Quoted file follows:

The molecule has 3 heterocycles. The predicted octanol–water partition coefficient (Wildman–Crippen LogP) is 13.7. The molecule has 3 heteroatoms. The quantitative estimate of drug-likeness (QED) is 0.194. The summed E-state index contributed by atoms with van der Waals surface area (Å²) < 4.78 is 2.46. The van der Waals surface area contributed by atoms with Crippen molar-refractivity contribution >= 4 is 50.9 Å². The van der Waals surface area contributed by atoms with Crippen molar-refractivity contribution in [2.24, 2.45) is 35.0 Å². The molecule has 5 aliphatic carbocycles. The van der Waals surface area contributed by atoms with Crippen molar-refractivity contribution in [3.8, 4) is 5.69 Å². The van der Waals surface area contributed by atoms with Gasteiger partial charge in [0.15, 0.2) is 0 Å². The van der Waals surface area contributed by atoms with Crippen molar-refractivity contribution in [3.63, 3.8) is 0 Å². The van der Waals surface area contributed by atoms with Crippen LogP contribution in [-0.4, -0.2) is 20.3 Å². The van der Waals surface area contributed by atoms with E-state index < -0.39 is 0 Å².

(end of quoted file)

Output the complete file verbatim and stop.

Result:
The molecule has 3 heterocycles. The predicted octanol–water partition coefficient (Wildman–Crippen LogP) is 13.7. The molecule has 3 heteroatoms. The quantitative estimate of drug-likeness (QED) is 0.194. The summed E-state index contributed by atoms with van der Waals surface area (Å²) < 4.78 is 2.46. The van der Waals surface area contributed by atoms with Crippen molar-refractivity contribution >= 4 is 50.9 Å². The van der Waals surface area contributed by atoms with Crippen molar-refractivity contribution in [2.24, 2.45) is 35.0 Å². The molecule has 5 aliphatic carbocycles. The van der Waals surface area contributed by atoms with Crippen molar-refractivity contribution in [3.8, 4) is 5.69 Å². The van der Waals surface area contributed by atoms with Gasteiger partial charge in [0.15, 0.2) is 0 Å². The van der Waals surface area contributed by atoms with Crippen molar-refractivity contribution in [3.63, 3.8) is 0 Å². The van der Waals surface area contributed by atoms with Crippen LogP contribution in [-0.4, -0.2) is 20.3 Å². The van der Waals surface area contributed by atoms with E-state index < -0.39 is 0 Å².